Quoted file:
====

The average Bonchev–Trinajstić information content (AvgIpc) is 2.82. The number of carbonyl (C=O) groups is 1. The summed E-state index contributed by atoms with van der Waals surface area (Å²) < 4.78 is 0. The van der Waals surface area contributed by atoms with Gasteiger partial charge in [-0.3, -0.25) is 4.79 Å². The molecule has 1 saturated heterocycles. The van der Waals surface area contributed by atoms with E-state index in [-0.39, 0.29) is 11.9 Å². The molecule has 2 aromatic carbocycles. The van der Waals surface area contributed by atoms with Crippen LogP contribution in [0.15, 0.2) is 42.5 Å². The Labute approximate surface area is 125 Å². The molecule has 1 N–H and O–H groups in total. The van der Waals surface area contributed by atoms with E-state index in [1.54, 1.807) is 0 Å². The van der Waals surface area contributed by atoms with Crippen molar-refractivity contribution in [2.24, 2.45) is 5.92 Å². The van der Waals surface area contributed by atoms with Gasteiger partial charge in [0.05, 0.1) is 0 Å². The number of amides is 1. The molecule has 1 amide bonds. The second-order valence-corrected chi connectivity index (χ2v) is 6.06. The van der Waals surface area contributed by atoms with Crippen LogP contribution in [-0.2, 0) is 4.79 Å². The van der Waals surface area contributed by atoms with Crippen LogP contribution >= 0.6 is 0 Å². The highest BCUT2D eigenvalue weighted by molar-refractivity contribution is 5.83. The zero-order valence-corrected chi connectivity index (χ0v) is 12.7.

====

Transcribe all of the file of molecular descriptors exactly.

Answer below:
The average Bonchev–Trinajstić information content (AvgIpc) is 2.82. The number of carbonyl (C=O) groups is 1. The summed E-state index contributed by atoms with van der Waals surface area (Å²) < 4.78 is 0. The van der Waals surface area contributed by atoms with Gasteiger partial charge in [-0.3, -0.25) is 4.79 Å². The molecule has 1 saturated heterocycles. The van der Waals surface area contributed by atoms with E-state index in [-0.39, 0.29) is 11.9 Å². The molecule has 2 aromatic carbocycles. The van der Waals surface area contributed by atoms with Crippen LogP contribution in [0.15, 0.2) is 42.5 Å². The Labute approximate surface area is 125 Å². The molecule has 1 N–H and O–H groups in total. The van der Waals surface area contributed by atoms with E-state index in [1.54, 1.807) is 0 Å². The van der Waals surface area contributed by atoms with Crippen molar-refractivity contribution in [2.24, 2.45) is 5.92 Å². The van der Waals surface area contributed by atoms with Gasteiger partial charge in [0.05, 0.1) is 0 Å². The number of amides is 1. The molecule has 1 amide bonds. The second-order valence-corrected chi connectivity index (χ2v) is 6.06. The van der Waals surface area contributed by atoms with Crippen LogP contribution in [-0.2, 0) is 4.79 Å². The van der Waals surface area contributed by atoms with Crippen LogP contribution >= 0.6 is 0 Å². The highest BCUT2D eigenvalue weighted by molar-refractivity contribution is 5.83. The zero-order valence-corrected chi connectivity index (χ0v) is 12.7.